Ohio State’s 42-41 win over Michigan was certainly worth a second full viewing.
The No. 1 takeaway? The Wolverines played pretty well, but Buckeye mistakes were mostly why it was a close game.
Credit goes to much-maligned Michigan offensive coordinator Al Borges, who called a great game all the way down to the final touchdown. His uninspired two-point conversion call, however, might have cost the Wolverines the win… (read more).
As for Ohio State, Herman always strives for balance, but Michigan defensive coordinator Greg Mattison practically dared him not to be, and that failed miserably.
I mean, yeah, the Wolverines avoided getting dinked and dunked to death by screens, and they forced Miller to pull the ball down in some passing situations, but why Mattison aside from a handful of field linebacker blitzes never put an extra hat in the box to help against a running game that gained nearly 400 yards is beyond my comprehension.
Nowhere to turn but The Doors this week as we take a look back at the end of a 12-game run of perfection for the Ohio State football team. It was quite a ride, but we can’t help but wonder what’s next.
What we learned last week: How a true 180 feels.
Could anything have been more different than the way things turned out this year for Ohio State?
From a helpless, free-falling November of 2011 to the capstone of a perfect season including a pair of close wins instead of three one-score losses.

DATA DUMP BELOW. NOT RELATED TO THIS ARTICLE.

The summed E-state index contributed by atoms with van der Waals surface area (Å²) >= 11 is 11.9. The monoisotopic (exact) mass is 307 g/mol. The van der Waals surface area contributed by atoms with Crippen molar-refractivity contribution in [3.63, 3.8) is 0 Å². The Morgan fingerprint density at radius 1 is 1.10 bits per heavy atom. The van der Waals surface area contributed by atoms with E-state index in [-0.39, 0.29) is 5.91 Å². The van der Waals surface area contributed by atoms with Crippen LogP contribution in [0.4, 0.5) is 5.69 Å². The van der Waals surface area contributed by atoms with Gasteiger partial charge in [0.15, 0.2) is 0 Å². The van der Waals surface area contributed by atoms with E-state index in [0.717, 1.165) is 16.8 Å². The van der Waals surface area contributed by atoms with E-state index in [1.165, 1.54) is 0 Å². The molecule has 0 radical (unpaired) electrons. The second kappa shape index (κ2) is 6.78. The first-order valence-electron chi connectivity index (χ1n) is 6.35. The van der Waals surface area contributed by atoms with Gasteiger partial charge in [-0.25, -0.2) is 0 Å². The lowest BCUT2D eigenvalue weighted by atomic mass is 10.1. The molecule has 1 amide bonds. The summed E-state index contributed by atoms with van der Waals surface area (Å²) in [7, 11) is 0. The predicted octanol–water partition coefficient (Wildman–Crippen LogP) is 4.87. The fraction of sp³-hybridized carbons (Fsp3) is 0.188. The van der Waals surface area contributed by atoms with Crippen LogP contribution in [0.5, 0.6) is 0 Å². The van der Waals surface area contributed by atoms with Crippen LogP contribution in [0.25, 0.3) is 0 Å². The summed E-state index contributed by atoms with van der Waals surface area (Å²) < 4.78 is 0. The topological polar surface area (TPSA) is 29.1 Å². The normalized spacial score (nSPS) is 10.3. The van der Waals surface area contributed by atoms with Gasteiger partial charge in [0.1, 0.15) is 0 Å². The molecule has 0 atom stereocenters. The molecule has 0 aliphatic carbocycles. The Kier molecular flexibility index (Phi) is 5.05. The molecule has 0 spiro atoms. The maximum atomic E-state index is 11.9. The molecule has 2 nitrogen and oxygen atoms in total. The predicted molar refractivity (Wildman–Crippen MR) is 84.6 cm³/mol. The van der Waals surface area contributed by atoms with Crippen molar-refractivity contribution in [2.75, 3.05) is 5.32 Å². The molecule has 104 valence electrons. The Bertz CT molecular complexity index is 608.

Urban Meyer wants to make sure this team’s accomplishments are recorded because they sure don’t write books like this. I don’t think this screenplay could get produced because no one would buy it.
I think this season also turned out to teach that enjoying the ride is still possible.
Oh sure, there are regrets. Some wonder what might have been, and there was some campaigning for No. 1 votes in the AP poll.
There were threads on our BuckeyeSports.com message board decrying the play calling and the crowd noise and the missed tackles, just like always.
But there were still 100,000-plus in Ohio Stadium eight times this fall. They still cheered as lustily when the Buckeyes put together an improbable comeback in the last minute then dominated overtime against Purdue. They still reveled under the lights as the offense ran wild against Nebraska, and they still danced and sang with the band and the players after a close win at Michigan State.
They still rushed the field after a win over Michigan, too.
It still looked, sounded and felt like a regular Ohio State football season all along the way, and that was good to see.